Did you know that your credit score is a very important aspect of your financial health? It is a tool that financial institutes use to measure your default risk. Your credit score can take years to build up, but can be damaged very quickly. As an individual learning how to build and maintain an excellent credit score is critical. A strong credit score can determine when you’re ready to buy a vehicle, purchase a home, or apply for a credit card. However, a poor credit score makes obtaining financing of any type much more difficult and will result in higher interest rates, the possible need for a co-signer, or a larger down payment.
What is a credit score?
The credit score rating is a calculation used to assess your default risk, which simply references how well you pay your bills. The credit score ranges from 300 to 900, with a higher score being better. A score of 900 is practically impossible, but 750+ is excellent, 700 to 749 is good, and 650 to 699 is a fair score. Below 649 is poor and below 550 is bad. You can’t assume that your score is good (or isn’t good). Your credit score can change each month as your credit report is updated.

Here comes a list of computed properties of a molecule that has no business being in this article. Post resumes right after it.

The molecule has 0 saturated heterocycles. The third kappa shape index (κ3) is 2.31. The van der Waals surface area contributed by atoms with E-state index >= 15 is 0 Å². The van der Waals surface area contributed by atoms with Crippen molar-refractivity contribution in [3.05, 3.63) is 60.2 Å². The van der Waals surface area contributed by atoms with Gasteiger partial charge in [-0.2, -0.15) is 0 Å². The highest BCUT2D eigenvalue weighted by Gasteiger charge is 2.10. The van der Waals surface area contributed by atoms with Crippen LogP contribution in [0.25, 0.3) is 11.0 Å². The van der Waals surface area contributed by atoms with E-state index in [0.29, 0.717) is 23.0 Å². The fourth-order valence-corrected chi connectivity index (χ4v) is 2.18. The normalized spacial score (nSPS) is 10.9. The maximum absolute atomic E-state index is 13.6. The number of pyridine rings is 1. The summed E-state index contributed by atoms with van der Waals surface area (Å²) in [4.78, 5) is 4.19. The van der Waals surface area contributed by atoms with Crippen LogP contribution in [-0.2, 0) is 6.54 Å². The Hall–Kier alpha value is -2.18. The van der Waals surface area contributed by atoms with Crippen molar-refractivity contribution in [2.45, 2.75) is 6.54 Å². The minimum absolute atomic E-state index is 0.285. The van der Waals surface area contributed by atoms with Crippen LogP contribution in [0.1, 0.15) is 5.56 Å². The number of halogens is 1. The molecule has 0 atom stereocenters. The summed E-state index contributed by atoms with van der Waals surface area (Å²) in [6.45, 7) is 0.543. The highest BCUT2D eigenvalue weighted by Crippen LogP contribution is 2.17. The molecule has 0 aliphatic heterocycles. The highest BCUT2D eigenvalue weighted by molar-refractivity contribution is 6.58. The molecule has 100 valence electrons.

How is a credit score calculated?
A credit score is derived from a mathematical formula that takes several factors into consideration:
- 35% Payment history
- 30% Outstanding debt compared to your income
- 15% Credit history
- 10% New accounts
- 10% Credit inquires
It is important to check your credit report regularly to ensure accuracy and protect yourself from fraudulent activities. As an individual, it is your responsibility to inform the credit bureau of any accounts that have been paid or closed. To learn more about your credit report, you can request a copy online, in person, by telephone, or by contacting Equifax Canada and Trans Union.